In 2015, I published a book highlighting how mediation would help people in conflict over animals. It is now 2024, and the premise of my book still resonates with people in conflict over animals. I still believe mediation is the best way to start a discussion involving animals. Mediation helps people feel heard, respected, and understood for their point of view, which supports taking the next steps necessary to resolve a conflict in the best interests of their pet.

Litigation is not the best answer in most conflicts over animals. After 2020 and the COVID shutdown of Courts across the country, Judges and parties alike were forced to use alternative dispute resolution (ADR) to resolve their disagreements. These processes happened to serve the majority of litigants very well. Workplace disputes were the first to see benefit from this shift to presumptive ADR. More cases are being ‘sent’ to ADR by judges and their ADR coordinators to see if a less adversarial process will help the parties resolve their issues in both their best interests. Instead of a win/lose outcome from litigation, or a lose/lose outcome in arbitration, parties experience a win/win outcome in mediation.

Here are 5 common pet-related conflicts and how mediation can help resolve them:

  • Conflicts between pet owners and their spouse over pet care responsibilities:
    • Often one spouse feels they are doing the majority of pet care duties like feeding, walking, and cleaning up after the pet.
    • Mediation can help couples have an open discussion, understand each other’s perspectives, and negotiate a fair division of responsibilities.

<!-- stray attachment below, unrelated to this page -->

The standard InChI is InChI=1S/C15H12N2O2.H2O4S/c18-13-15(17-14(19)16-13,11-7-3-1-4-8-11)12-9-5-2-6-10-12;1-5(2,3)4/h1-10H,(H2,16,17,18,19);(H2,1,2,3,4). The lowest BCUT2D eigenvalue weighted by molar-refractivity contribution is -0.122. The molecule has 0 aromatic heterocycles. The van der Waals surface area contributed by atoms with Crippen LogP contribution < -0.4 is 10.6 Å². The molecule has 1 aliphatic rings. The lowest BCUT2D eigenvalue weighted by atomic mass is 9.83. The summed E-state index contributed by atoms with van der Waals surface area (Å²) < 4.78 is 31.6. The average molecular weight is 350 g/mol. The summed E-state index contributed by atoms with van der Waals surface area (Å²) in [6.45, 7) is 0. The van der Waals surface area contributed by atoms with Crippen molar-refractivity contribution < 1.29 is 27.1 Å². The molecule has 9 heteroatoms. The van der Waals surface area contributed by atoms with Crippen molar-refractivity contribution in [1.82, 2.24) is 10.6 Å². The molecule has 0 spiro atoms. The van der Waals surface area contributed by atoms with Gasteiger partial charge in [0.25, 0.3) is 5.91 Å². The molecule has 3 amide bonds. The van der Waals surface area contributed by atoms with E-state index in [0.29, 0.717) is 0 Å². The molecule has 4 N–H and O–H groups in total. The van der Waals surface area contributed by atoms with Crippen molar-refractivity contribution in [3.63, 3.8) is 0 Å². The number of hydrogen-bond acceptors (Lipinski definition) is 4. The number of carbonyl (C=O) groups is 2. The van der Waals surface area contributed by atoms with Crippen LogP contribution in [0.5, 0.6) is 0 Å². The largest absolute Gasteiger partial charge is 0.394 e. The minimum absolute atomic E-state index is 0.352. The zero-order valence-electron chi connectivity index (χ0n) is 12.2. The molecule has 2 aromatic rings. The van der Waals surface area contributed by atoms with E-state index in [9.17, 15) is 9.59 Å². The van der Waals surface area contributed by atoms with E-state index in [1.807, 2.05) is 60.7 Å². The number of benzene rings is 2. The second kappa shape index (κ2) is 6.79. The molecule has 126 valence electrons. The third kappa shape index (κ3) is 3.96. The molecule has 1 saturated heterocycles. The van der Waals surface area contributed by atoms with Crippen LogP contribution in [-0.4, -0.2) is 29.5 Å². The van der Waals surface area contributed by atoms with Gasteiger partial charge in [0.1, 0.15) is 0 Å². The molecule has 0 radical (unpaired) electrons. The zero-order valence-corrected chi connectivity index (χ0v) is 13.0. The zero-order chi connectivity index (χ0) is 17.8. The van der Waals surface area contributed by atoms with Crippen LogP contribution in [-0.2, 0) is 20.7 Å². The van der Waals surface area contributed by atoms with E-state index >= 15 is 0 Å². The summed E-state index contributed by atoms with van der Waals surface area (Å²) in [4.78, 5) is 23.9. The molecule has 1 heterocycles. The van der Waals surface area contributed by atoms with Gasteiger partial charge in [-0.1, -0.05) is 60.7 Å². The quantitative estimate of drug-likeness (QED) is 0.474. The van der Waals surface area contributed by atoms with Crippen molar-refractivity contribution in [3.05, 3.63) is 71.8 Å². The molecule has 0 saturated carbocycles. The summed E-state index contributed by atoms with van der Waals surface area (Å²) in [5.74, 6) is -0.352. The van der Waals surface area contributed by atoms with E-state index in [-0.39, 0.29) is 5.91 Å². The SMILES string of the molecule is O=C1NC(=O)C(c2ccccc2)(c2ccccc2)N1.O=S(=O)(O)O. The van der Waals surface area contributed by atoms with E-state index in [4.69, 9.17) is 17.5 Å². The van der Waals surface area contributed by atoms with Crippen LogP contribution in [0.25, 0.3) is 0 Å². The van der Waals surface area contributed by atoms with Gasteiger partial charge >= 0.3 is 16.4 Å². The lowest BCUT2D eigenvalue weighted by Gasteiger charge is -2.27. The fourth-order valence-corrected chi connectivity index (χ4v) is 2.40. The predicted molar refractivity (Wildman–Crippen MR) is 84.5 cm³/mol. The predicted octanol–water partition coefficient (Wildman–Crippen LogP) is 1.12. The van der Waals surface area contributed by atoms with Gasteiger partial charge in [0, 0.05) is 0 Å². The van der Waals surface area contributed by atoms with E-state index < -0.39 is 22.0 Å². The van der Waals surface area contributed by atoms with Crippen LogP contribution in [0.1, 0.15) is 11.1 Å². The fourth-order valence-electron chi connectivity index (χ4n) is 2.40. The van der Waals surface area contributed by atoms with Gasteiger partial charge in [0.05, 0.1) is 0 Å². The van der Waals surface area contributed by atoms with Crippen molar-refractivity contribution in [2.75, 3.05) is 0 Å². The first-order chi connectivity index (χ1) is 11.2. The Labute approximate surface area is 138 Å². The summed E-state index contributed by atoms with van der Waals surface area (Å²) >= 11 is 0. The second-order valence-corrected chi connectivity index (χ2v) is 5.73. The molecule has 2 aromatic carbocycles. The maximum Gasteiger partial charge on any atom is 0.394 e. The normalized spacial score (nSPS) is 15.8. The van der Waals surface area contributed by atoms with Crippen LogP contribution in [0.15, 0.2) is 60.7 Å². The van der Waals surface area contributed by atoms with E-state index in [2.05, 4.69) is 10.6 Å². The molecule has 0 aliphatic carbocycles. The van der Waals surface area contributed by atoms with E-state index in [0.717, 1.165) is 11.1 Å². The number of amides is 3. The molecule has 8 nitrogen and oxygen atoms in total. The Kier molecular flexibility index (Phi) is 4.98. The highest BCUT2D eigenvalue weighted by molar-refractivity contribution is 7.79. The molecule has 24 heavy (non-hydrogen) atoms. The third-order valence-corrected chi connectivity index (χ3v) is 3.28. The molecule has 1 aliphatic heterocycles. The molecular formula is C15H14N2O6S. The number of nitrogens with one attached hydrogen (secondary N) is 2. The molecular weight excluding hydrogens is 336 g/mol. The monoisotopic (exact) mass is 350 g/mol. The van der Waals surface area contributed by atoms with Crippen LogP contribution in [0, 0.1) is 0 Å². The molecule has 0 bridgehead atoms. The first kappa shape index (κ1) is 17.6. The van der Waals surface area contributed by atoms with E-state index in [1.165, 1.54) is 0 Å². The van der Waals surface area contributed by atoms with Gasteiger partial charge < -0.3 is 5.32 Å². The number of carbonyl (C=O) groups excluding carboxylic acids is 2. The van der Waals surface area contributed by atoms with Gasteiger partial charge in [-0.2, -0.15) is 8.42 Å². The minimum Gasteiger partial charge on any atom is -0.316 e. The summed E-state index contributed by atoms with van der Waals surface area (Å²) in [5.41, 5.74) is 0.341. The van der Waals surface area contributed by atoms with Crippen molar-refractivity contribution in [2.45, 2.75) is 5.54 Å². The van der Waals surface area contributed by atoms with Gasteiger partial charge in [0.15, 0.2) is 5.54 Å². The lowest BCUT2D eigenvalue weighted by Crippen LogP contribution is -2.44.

• Disputes with neighbors over a pet’s excessive barking or roaming:
    • Neighbors may complain about a pet’s barking at night or wandering into their yard.
    • Mediation brings both parties together to discuss the issues calmly, understand relevant laws/rules, and come up with mutually agreeable solutions like training, fencing, or limiting outside time.
  • Disagreements with veterinarians over treatment plans or costs:
    • Pet owners may disagree with a vet’s recommended course of treatment, especially for expensive procedures.
    • Mediation allows the owners and vet to explain their reasoning, review all options and associated costs/risks, and negotiate an agreed treatment approach.
  • Conflicts between breeders and buyers over health, behavior, or breeding rights:
    • New owners may claim the breeder misrepresented the pet’s characteristics or failed to disclose potential issues.
    • Mediation enables both sides to air their concerns, review the breeder’s protocols and contractual obligations, and determine if any remedies are warranted.
  • Custody disputes over a pet after an owner’s divorce or separation:
    • Splitting couples may fight over who keeps the family pet they’ve both bonded with.
    • Mediation explores compromise solutions like shared custody schedules or “pet-nups” determining future ownership based on circumstances.

In all these cases, mediation provides a neutral setting for open communication, creative problem-solving, and resolving pet conflicts through compromise rather than adversarial means.

Are you involved in a conflict over a pet? Is someone you know in an animal-related conflict?

Do you want to set up an agreement to avoid future conflicts? Let me know how I can help.

Email me at or call 914-552-5021 •


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